To avoid the crowds, we finally had a free Friday morning recently and decided to try out the spot. We had no problems getting a seat (however, it did get busier as our meal went on). We've talked about the look of the restaurant in previous posts, so this time we're going to focus on the food.
It probably goes without saying that when you go to Waffles, you probably want to opt for the waffles (duh!). So that's what we did. Intrigued by the Green Tea (which is described as green tea waffle with a lemon ginger Chantilly cream topped with ground pistachio, powdered sugar and candied ginger). Sounded lovely and was pretty tasty as well.
Also ordered was the Brussels Waffle (which was more of your traditional type of waffle), eggs and bacon. Again, the food was solid. Generally speaking, both of us would go back without question. The only minor complaints from us was that the staff wasn't really stopping by that much to fill up coffee, bring our check, etc. In their defense, we were having a solid conversation and maybe they didn't think they should interrupt, but regardless, the server could have been more attentive. Not a huge problem, but something noticed by both of us.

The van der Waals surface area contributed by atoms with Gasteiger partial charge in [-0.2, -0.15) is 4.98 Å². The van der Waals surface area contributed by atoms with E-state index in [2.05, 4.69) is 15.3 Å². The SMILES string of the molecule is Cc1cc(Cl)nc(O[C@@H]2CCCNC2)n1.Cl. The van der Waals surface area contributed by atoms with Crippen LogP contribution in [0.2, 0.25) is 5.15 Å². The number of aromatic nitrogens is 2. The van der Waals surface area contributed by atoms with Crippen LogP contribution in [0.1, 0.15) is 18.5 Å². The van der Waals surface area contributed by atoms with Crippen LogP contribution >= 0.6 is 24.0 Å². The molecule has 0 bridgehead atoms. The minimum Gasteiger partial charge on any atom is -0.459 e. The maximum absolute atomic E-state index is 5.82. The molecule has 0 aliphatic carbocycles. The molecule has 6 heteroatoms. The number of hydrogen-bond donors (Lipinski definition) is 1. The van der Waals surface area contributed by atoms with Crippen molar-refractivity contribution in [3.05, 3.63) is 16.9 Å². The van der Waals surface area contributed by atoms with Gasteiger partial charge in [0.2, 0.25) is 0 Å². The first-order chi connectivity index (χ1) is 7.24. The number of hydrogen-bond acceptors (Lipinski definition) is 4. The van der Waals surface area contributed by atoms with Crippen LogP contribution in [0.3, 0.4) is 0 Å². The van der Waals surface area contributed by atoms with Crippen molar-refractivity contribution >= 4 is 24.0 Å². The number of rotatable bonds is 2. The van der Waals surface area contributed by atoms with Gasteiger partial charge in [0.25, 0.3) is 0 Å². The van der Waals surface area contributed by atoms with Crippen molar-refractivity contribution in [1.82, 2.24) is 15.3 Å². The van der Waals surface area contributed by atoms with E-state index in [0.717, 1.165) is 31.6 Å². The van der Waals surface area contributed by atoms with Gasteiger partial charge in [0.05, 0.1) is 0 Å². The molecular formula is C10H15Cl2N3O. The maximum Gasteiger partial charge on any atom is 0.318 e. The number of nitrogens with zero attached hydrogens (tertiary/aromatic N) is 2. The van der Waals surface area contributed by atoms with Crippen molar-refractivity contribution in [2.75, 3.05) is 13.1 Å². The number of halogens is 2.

Laura Bianci from chicagobusiness.com also recently stopped by Waffles and really enjoyed the food:
It's a mystery to me that Waffles could put so much thought and effort into its menu and so little into customer comfort.We agree that the menu is solid, but don't agree with the assessment of the decor. While it's simple, it's a bright, contemporary feel if you ask us. Regardless, the food is the star and that's probably more important than any other thing.
The wood furniture and benches without backs, seating 105, invite us to eat and run, while the stark-naked décor is so frigid it makes fast-food chains look cozy; so why is this place so packed on weekends?
No doubt it's the menu, a brief and imaginative document that's well-executed.
(Hat tip: ND!)
(Image from Waffles Facebook Page)